Pocas Pero Locas, Episode 2: Chicken Soup for the Homies’ Soul
This series is published in weekly installments and you are about to begin EPISODE II.
Read “EPISODE I: OF BACKPACKS AND BACKBONES,” here.
In the summer of 1990, my 14-year-old prima traveled from city to country. Desiree took the same method of transportation my grandma Arcelia used to get from México to us, the bus, and by the time my cousin clambered aboard that northbound coach, a new family had secretly claimed her. Half a dozen East Los Angeles homegirls had jumped her into “the neighborhood” and she’d made their acquaintance after running away from home, a remedy she tried more than once. The evening after her initial escape, she slept outdoors, taking refuge in Whittier’s Michigan Park.
A public playground shouldn’t be safer than home, and my prima was 11 the first time she split. Some artists and writers romanticize child runaways but being one isn’t cute. It’s a shame but NONE of the vergüenza belongs to the runaway. It belongs to every institution, public and private, that failed to ensure the runaway’s welfare and when circumstances force any human being to sleep on chilly cement, the vergüenza belongs to the society that put them there. Catholic activist Dorothy Day said that a “true atheist is…one who denies God’s image in the ‘least of these,'” and if we’re all Christ, how the fuck do we tolerate God sleeping among stray dogs? To ignore suffering is violently unchristian and unchristian Christians run this country.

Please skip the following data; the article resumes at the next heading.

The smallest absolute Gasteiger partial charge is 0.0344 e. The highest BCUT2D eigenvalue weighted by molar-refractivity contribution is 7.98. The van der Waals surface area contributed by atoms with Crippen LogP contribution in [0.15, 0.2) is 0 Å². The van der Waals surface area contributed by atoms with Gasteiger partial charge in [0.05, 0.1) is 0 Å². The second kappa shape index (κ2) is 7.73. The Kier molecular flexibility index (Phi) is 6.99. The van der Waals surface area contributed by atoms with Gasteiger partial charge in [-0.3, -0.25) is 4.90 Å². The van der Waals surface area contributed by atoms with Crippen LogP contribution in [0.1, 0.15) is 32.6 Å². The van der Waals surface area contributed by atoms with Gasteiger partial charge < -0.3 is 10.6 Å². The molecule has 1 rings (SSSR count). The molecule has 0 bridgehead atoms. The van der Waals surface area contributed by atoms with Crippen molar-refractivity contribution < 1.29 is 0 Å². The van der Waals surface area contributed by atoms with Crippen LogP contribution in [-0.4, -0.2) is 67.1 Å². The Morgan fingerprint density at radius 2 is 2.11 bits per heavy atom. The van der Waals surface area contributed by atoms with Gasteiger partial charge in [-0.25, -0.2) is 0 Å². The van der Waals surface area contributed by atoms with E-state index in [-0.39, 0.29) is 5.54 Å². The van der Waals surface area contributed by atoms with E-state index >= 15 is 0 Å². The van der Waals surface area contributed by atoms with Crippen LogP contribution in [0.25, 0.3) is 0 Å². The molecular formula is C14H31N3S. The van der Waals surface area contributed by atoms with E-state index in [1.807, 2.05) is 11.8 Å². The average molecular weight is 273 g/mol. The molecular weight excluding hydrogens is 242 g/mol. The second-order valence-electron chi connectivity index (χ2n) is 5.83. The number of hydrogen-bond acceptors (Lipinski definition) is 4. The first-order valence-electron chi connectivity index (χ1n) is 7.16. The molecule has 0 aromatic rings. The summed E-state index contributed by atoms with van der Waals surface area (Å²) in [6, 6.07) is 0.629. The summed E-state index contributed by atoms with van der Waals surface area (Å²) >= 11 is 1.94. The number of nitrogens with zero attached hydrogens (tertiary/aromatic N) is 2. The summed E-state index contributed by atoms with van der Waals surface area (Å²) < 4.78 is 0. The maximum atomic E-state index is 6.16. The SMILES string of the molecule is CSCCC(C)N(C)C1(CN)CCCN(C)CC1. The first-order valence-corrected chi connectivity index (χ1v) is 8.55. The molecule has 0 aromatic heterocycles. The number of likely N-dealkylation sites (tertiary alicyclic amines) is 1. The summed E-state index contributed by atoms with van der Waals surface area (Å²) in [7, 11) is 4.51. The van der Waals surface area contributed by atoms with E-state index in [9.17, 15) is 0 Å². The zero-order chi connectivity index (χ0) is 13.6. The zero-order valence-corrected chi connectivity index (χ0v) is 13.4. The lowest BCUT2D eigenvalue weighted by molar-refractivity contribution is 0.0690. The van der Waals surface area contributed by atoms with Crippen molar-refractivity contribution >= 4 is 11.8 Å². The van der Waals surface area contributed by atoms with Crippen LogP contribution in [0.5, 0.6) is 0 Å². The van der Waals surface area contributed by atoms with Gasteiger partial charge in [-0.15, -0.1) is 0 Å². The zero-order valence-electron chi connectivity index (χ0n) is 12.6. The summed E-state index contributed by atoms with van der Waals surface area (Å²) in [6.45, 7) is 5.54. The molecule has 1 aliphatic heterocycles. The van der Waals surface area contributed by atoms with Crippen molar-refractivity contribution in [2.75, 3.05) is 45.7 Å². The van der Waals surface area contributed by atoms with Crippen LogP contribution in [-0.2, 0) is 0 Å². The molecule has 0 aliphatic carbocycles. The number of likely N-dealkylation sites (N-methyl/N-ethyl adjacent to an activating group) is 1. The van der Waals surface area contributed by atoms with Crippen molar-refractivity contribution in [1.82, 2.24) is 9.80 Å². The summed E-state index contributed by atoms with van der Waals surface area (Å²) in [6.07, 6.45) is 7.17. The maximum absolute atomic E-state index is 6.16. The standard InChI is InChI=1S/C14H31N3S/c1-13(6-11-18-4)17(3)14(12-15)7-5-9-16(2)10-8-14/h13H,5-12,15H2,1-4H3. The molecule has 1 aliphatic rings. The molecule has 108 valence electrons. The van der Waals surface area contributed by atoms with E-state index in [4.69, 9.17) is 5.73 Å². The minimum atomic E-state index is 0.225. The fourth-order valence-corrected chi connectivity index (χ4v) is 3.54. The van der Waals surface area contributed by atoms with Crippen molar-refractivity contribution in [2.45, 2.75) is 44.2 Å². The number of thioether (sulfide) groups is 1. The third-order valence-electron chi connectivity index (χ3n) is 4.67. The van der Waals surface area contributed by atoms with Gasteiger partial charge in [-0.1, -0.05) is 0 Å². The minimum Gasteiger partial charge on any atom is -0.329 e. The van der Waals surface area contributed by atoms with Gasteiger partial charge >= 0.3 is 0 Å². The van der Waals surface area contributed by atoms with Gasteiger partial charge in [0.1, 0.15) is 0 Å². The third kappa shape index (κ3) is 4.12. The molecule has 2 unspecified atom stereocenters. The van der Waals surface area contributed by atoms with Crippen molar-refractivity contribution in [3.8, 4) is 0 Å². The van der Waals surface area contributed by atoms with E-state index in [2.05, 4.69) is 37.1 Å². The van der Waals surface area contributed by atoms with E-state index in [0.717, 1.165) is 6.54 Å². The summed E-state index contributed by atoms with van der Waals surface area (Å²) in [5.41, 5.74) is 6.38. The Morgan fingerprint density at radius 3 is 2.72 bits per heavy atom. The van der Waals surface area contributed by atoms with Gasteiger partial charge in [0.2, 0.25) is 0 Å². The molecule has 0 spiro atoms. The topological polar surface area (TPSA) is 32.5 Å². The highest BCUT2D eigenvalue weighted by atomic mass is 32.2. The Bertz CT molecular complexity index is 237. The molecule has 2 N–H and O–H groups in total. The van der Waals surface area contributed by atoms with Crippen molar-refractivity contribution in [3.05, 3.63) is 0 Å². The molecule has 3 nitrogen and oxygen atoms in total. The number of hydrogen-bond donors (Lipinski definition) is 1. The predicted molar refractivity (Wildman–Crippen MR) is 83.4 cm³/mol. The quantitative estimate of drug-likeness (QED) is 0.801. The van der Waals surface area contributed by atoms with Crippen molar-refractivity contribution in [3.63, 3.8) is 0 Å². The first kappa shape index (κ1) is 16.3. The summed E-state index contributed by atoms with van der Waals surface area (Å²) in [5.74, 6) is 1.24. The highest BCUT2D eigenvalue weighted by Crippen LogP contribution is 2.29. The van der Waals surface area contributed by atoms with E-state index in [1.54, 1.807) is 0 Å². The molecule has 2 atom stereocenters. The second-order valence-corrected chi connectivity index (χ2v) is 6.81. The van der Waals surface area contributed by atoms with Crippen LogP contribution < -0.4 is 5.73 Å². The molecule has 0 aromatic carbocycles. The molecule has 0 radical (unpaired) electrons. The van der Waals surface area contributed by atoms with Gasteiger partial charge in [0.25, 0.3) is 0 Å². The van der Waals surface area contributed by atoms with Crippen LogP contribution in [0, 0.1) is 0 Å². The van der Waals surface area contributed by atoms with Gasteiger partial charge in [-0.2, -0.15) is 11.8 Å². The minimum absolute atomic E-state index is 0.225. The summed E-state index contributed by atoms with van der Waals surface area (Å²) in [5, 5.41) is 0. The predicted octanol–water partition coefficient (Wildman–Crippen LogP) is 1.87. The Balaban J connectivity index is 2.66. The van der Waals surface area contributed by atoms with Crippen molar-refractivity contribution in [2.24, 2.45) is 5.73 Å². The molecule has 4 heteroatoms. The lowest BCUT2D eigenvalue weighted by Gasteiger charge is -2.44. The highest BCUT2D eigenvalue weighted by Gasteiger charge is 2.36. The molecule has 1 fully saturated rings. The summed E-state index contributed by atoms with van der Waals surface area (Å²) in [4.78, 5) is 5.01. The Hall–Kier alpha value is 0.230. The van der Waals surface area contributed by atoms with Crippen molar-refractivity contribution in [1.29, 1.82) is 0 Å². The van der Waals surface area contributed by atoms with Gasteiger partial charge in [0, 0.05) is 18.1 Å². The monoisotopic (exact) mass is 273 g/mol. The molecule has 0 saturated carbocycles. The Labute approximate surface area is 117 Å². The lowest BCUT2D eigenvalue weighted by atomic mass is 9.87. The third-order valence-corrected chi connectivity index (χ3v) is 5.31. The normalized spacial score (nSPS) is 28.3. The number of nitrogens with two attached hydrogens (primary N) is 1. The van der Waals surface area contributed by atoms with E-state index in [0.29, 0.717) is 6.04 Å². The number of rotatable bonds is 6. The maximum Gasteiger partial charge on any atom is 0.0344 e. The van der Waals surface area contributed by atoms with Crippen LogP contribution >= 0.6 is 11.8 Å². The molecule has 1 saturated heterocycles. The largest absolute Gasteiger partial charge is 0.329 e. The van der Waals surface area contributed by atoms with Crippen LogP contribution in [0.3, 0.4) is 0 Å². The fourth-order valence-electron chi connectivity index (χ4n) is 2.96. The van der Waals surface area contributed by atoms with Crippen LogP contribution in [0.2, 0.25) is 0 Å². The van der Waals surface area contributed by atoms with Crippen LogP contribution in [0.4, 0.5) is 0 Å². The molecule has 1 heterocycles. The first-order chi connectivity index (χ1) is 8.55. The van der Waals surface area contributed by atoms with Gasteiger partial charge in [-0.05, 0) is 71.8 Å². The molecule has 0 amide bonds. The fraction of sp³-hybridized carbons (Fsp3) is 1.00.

Once Desiree initiated the cycle of escaping from home, another cycle began. The homies didn’t leave her outdoors. They did a Christian thing, taking Desiree in and caring for her. They gave my prima secure places to kick back and rest, couches and beds where no abuser’s creepy hand could reach her, havens where her body remained as it always should’ve: hers. They fixed enough caldo de pollo for her stomach to quit growling and such generosity is why they’re called homies.